This study investigated clicker-use impact in a legal German lecture, given to 65 French students of Law in which the learning focus was both language and content. 36 participants who attended the entire course were tested. Upon their introductory session, students took a preliminary two-fold multiple-choice questionnaire involving 16 questions on legal terminology and 16 on course content. Throughout the 10- week semester, the lecturer administered all questions during regular courses. Each weekly session was conducted alternately with or without clickers. Students answered half of the questions about language and content using clickers, whereas the remaining half involved standard conditions with volunteers raising their hands to answer. At the end of their term, students took the same initial questionnaire as a post-test. A quantitative analysis was performed to assess (a) the enhancement of the acquisition of legal terminology and course content through clicker use and (b) the impact of learners’ pre-test scores on learning gains regarding terminology and content with or without clickers. The clicker group outperformed the non-clicker group with regard to a post-test concerning legal terminology. The findings demonstrate that clicker use alleviates the cognitive load induced by learning both new terminology and content.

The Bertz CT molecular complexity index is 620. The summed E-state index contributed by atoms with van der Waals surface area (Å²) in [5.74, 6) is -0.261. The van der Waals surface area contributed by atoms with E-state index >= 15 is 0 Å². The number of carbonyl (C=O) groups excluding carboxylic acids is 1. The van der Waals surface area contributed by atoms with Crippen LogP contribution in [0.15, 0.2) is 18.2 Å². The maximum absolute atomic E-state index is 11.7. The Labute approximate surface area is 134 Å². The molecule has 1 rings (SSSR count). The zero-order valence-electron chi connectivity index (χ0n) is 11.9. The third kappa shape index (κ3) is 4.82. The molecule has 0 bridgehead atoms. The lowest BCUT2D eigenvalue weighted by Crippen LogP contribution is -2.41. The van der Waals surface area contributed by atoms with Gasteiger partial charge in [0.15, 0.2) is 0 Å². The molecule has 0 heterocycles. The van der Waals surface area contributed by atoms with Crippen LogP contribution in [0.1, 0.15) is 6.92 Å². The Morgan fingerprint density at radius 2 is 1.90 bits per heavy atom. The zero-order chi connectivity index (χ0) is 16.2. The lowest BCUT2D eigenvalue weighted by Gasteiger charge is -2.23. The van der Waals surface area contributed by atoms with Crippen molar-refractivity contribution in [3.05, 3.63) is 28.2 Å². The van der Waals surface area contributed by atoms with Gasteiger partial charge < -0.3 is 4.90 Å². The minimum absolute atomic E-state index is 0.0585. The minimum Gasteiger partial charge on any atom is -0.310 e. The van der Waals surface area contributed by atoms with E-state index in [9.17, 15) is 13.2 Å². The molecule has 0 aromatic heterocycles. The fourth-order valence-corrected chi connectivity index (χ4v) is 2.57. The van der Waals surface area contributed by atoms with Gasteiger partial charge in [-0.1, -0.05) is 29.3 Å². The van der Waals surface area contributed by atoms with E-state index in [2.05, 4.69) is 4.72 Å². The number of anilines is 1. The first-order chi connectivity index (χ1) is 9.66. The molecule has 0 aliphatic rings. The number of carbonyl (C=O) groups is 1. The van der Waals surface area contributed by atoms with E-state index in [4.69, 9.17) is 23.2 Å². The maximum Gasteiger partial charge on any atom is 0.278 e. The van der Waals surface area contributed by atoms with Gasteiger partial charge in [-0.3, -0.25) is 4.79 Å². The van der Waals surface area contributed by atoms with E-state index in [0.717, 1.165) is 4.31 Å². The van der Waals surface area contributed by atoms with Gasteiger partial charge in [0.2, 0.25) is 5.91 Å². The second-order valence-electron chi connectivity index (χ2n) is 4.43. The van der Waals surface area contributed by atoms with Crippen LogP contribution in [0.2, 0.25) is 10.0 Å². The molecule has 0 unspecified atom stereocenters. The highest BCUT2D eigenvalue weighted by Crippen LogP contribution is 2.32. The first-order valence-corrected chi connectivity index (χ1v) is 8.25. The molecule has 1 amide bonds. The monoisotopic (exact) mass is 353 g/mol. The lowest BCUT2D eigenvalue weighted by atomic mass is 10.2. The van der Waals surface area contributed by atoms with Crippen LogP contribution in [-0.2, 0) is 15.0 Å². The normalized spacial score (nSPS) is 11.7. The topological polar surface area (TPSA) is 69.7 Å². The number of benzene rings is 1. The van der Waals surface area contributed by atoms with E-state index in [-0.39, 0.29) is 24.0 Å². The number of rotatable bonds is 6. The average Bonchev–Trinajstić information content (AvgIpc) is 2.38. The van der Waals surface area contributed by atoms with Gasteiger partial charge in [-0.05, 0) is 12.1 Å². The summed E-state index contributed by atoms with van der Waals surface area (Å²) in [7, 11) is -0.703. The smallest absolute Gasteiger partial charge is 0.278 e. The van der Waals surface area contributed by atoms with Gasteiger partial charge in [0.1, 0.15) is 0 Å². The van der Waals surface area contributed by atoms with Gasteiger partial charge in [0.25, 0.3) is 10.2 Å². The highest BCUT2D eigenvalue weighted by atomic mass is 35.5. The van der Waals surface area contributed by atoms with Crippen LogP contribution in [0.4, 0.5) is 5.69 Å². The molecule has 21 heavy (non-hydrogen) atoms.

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Roussel, S., & Galan, J.-P. (2018). Can clicker use support learning in a dual-focused second language German course? Language Learning & Technology, 22(3), 45–64. https://doi.org/10125/44656/
University of Hawaii National Foreign Language Resource Center Michigan State University Center for Language Education and Research
Assessment Testing Language for Special Purposes
Can clicker use support learning in a dual-focused second language German course?